The classification of the Camelotia is still a matter of debate. In fact some fossil pieces were only recently added to those of the Camelotia, namely those belonging to the Avalonianus and the Gressylosaurus.

  • Avalonianus:

The fossils of teeth belonging to the late Triassic period were discovered in England in the nineteenth century. These were presumed to belong to clade prosauropoda and were named ‘Avalonia’ by paleontologist Seeley in 1898.
But the name ‘Avalonia’ was already credited to a trilobite and hence it was later re-christened ‘Avalonianus’. The remains of the Avalonianus, on re-examination, were found to be non-sauropod and were eventually grouped with the Camelotia.

  • Gressylosaurus:

It is a synonym of the Plateosaurus. The remains today ascribed to the Plateosaurus were named Gressylosaurus in the nineteenth century. Many of these remains were later added to those of the Camelotia.
The Camelotia and the Plateosaurus are thought to be very closely related.
Peter Galton in 1985 succeeded in bringing about some semblance of order within these remains. He christened the re-named the group of remains as Camelotia. He refrained from further classifying the fossils as their characteristics were ambiguous.

  • The confounding features of the fossils:

The femur of the Camelotia has both sauropod and prosauropod character. The trochanter minor has prosauropod characteristics; while the presence of the fourth trochanter is a sauropod feature.
The distal part of the Camelotia femur is straight from a side-wise view, which is a character of sauropods. Prosauropods have this part bent slightly at an angle. This questions the Melanorosauridae family of the Camelotia, as believed by many scientists.
Thus it is still unclear whether the Camelotia was a true sauropod or a large prosauropod.

Peter Galton
Peter Galton, born in 1942, is a British paleontologist. His areas of interest are ornithischian dinosaurs and prosauropod dinosaurs.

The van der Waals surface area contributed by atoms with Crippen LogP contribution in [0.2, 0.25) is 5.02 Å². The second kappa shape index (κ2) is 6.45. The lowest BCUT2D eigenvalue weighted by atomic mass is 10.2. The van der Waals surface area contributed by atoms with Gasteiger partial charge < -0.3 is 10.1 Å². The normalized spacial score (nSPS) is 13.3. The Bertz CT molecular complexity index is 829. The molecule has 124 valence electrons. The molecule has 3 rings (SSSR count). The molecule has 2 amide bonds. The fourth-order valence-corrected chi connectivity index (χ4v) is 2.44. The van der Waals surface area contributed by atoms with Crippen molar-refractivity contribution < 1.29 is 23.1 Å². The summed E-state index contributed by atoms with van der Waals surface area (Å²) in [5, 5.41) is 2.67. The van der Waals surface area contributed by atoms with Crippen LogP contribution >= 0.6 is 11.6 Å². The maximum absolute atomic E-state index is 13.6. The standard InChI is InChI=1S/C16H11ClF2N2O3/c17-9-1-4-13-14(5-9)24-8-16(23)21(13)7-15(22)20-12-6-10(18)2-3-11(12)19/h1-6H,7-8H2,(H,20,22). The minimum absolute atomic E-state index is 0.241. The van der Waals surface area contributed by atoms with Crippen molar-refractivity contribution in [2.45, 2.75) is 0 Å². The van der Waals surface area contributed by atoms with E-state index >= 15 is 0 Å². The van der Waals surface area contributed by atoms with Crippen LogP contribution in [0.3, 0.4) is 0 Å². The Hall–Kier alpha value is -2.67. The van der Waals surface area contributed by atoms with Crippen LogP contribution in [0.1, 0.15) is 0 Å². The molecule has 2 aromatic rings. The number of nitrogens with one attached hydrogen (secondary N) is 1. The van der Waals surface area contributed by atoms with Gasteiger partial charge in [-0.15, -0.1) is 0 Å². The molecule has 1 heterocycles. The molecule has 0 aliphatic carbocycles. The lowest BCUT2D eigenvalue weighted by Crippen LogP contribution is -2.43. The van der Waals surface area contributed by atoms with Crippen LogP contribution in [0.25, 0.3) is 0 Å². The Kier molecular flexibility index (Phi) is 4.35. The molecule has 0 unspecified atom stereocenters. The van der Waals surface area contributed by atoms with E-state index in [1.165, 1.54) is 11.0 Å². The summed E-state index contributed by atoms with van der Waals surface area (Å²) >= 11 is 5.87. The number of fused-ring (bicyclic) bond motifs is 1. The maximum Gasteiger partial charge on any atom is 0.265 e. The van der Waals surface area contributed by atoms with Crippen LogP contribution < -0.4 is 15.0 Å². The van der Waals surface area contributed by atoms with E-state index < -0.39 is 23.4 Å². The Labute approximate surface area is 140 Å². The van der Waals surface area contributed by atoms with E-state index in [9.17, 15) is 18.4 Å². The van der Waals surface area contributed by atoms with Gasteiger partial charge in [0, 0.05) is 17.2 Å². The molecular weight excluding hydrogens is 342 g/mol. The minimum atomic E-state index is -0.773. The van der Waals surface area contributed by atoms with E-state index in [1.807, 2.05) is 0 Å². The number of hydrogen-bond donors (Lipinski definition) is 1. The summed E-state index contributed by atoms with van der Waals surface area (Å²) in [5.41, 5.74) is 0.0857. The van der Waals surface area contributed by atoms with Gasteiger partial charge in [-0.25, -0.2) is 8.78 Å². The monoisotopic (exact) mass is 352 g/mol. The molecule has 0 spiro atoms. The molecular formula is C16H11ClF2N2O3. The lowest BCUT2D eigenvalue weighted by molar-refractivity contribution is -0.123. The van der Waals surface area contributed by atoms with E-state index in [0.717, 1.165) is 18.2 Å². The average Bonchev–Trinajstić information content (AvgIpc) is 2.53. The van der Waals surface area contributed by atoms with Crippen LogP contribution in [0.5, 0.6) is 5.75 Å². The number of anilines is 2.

Galton was instrumental in re-organizing the confusion among the fossils of the Camelotia. He has also published many papers re-classifying other dinosaur remains and fossils. He currently works in America.

Related and co-exiting species
As the Camelotia has both sauropod and prosauropod characters, many species of dinosaurs are thought to be closely related to it.
The Plateosaurus is considered a cousin of the Camelotia. The South African dinosaur, Melanorosaurus is also presumed to be closely related to the Camelotia. Prosauropods may be physically different from the Camelotia, but they could possibly be related.
The Camelotia may have coexisted with the Thecodontosaurus, Plateosaurus, Sellosaurus, Halticosaurus, Paleosauriscus and many more.

Concluding notes about the Camelotia
The Camelotia does not perfectly fit into either the sauropod or prosauropod group. It has characteristics of both. Phenotypically, the Camelotia resembles sauropods. It was very large in size and was herbivorous. Most prosauropods were much smaller. However, many features of its thigh bones are comparable to those of prosauropods.
Many paleontologists believe that the Camelotia could be an intermediate link between both the above mentioned groups. Such intermediate species are very commonly seen in the course of evolution.
However, such premises are merely conjectures. Currently available evidence is inadequate to further classify the remains. Consensus for classification exists only till the sub-order Sauropodomorpha.